Daily Archives: June 15, 2018

BeefTalk: Future of Beef Revisited – Consumer Issues and Demand

BeefTalk: Future of Beef Revisited – Consumer Issues and Demand

Kris Ringwall, Beef Specialist, NDSU Extension

After four decades of engaging consumers and integrating producers, I still ponder.

The sensitivity between consumers and beef producers is increasing, but the sensitivity may not always be on the same tracks. Consumers register their opinion at the checkout counter through product selection and validate their expressed opinions by how they shop and how much they pay.

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Tall Fescue Challenges Can Be Managed

Tall Fescue Challenges Can Be Managed


Across the Southeast, beef cattle are knee-deep in tall fescue now, generating concerns of fescue toxicosis. It’s an age-old ailment that’s known to produce rough hair coats, heat stress, suppressed appetite, poor growth and reduced calving rates.

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Farm Hack Fly Traps

Farm Hack Fly Traps

Kathy Voth

On Pasture

I recently joined the Regenerative Grazing Group Facebook page. Participants share information and ask questions about what’s going on in their pastures and help each other think about how we can all be better grazing managers. If you’re a facebooker, you can check it out. In the meantime, I asked if I could share this great fly management hack I found there.

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Hay Moisture Levels

Hay Moisture Levels

Chris Penrose and Dan Lima

Ohio Beef Cattle Letter

With the limited opportunities and short windows many have had to make hay so far this year, some hay may have been made at higher moisture levels than we would like.

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NCBA Gives Senate Farm Bill a Thumbs Up Hopeful for Speedy Process of Approval Moving Forward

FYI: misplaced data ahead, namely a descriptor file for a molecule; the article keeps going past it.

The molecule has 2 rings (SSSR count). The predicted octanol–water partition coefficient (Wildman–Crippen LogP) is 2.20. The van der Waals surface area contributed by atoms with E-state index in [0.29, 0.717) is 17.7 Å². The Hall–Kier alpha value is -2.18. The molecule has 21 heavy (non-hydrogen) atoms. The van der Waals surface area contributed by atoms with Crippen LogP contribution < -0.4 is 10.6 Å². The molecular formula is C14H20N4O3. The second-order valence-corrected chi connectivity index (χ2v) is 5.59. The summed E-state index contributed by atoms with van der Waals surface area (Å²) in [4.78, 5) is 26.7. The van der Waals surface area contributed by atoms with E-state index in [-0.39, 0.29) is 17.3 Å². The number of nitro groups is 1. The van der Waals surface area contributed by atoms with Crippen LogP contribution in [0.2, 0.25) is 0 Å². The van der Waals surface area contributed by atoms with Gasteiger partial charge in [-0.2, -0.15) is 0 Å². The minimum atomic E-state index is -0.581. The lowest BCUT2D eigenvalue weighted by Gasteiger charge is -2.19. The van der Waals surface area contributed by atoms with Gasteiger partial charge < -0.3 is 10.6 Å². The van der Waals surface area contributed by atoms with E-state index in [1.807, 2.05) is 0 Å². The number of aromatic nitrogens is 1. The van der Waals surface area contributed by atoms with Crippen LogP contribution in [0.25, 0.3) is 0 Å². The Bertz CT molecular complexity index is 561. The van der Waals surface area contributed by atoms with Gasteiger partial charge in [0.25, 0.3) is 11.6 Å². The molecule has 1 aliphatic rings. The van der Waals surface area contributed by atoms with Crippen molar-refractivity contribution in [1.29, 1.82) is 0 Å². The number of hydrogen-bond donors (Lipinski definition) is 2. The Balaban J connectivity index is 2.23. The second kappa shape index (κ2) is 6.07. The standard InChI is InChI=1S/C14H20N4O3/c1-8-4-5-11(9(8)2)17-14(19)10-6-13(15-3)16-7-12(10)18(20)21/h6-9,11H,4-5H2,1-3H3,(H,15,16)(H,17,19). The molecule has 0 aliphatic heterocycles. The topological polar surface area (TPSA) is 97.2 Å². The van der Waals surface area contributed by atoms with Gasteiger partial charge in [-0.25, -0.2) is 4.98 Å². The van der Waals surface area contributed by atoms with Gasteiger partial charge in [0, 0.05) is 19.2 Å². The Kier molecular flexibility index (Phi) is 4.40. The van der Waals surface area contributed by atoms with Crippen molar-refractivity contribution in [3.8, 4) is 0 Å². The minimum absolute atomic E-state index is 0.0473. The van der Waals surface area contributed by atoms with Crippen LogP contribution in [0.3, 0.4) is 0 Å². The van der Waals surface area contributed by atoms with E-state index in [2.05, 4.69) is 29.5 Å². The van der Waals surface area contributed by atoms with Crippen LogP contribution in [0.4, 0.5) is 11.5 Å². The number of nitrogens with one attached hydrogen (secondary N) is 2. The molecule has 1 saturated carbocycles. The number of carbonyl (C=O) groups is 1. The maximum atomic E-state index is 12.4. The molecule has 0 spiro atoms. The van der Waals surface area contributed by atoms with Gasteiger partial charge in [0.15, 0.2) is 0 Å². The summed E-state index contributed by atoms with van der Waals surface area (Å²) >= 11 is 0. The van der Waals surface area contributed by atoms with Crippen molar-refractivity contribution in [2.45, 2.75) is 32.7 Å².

NCBA Gives Senate Farm Bill a Thumbs Up Hopeful for Speedy Process of Approval Moving Forward

Oklahoma Farm Report

The US Senate’s version of a 2018 Farm Bill was deliberately crafted to be a bipartisan bill – “a boring bill,” as described by some in the Washington, DC Beltway. Allison Rivera of the National Cattlemen’s Beef Association’s DC office says, though, there are some things in that measure, passed out of committee Wednesday, that are very positive for the cattle industry.

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Is It More Efficient to Move the Cows Or Move the Feed?

Is It More Efficient to Move the Cows Or Move the Feed?

Sara Brown

Farm Journal

If that is not economical, producers can consider limit feeding a high concentrate diet to cows in a drylot environment. In this case, an energy-dense ration based on grain or byproduct feeds such as distillers’ grains would be fed in limited quantity so that the cows receive adequate nutrition to maintain BCS, but not enough to get fat. Because the diet is essentially a finishing diet for feedlot cattle, careful management is needed to avoid nutritional disorders such as acidosis.

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Many aspects in measuring cow-calf production efficiency

Many aspects in measuring cow-calf production efficiency

Donald Stotts

Oklahoma State University

While economic efficiency measures focus on optimal use of inputs relative to the value of outputs in cow-calf operations, changes in output values or input costs can lead to improved returns due solely to changing market conditions while masking stagnant or even declining physical productivity.

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How Good Accounting Practices Aid Decision Making

How Good Accounting Practices Aid Decision Making

Austin Duerfeldt

Farm Journal

It was 2011. I was hired as an accountant to review a farm operation and its various operations: corn, soybeans, dairy, beef, hogs, and chickens. Corn and soybean prices were setting record highs every day it seemed. The livestock markets also were doing well. For the given economic climate the farm operation review should have been relatively straightforward. Unfortunately, I found that not to be the case.

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Silage Safety Is Even More Critical When School’s Out

Silage Safety Is Even More Critical When School’s Out

Anna-Lisa Laca


Throughout the country schools are getting ready to close for summer. You know what that means: watermelon, popsicles, pools and for farm kids, longer days spent on the dairy. Do your kids know basic rules to stay safe around your silage bunkers and piles? Do your employees kids know them?

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Fixing gullies the right way

Fixing gullies the right way

Jay Jordan

Late harvest on beans and field corn last year forced many producers to plant their cover crops late and some fields were left bare over winter into early spring. A wet fall followed by intense early spring rainfall has led to many fields across the area with considerable gully erosion.

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